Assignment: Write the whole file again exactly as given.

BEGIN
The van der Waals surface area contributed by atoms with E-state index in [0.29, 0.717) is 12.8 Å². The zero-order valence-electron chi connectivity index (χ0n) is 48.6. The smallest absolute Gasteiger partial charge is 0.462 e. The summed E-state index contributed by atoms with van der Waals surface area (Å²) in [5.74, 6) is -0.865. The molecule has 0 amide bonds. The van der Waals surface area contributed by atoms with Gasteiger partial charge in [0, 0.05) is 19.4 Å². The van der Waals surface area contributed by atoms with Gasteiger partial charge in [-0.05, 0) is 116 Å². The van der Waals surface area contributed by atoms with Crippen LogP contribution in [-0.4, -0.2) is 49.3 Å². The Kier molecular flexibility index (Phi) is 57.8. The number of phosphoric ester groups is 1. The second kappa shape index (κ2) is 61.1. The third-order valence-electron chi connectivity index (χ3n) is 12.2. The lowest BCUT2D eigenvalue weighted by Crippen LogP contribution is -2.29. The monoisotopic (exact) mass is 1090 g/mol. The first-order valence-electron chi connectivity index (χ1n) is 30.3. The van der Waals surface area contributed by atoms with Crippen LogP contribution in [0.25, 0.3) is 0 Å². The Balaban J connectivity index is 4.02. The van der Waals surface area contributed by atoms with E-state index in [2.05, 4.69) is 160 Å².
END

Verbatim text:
The van der Waals surface area contributed by atoms with E-state index in [0.29, 0.717) is 12.8 Å². The zero-order valence-electron chi connectivity index (χ0n) is 48.6. The smallest absolute Gasteiger partial charge is 0.462 e. The summed E-state index contributed by atoms with van der Waals surface area (Å²) in [5.74, 6) is -0.865. The molecule has 0 amide bonds. The van der Waals surface area contributed by atoms with Gasteiger partial charge in [0, 0.05) is 19.4 Å². The van der Waals surface area contributed by atoms with Gasteiger partial charge in [-0.05, 0) is 116 Å². The van der Waals surface area contributed by atoms with Crippen LogP contribution in [-0.4, -0.2) is 49.3 Å². The Kier molecular flexibility index (Phi) is 57.8. The number of phosphoric ester groups is 1. The second kappa shape index (κ2) is 61.1. The third-order valence-electron chi connectivity index (χ3n) is 12.2. The lowest BCUT2D eigenvalue weighted by Crippen LogP contribution is -2.29. The monoisotopic (exact) mass is 1090 g/mol. The first-order valence-electron chi connectivity index (χ1n) is 30.3. The van der Waals surface area contributed by atoms with Crippen LogP contribution in [0.25, 0.3) is 0 Å². The Balaban J connectivity index is 4.02. The van der Waals surface area contributed by atoms with E-state index in [2.05, 4.69) is 160 Å².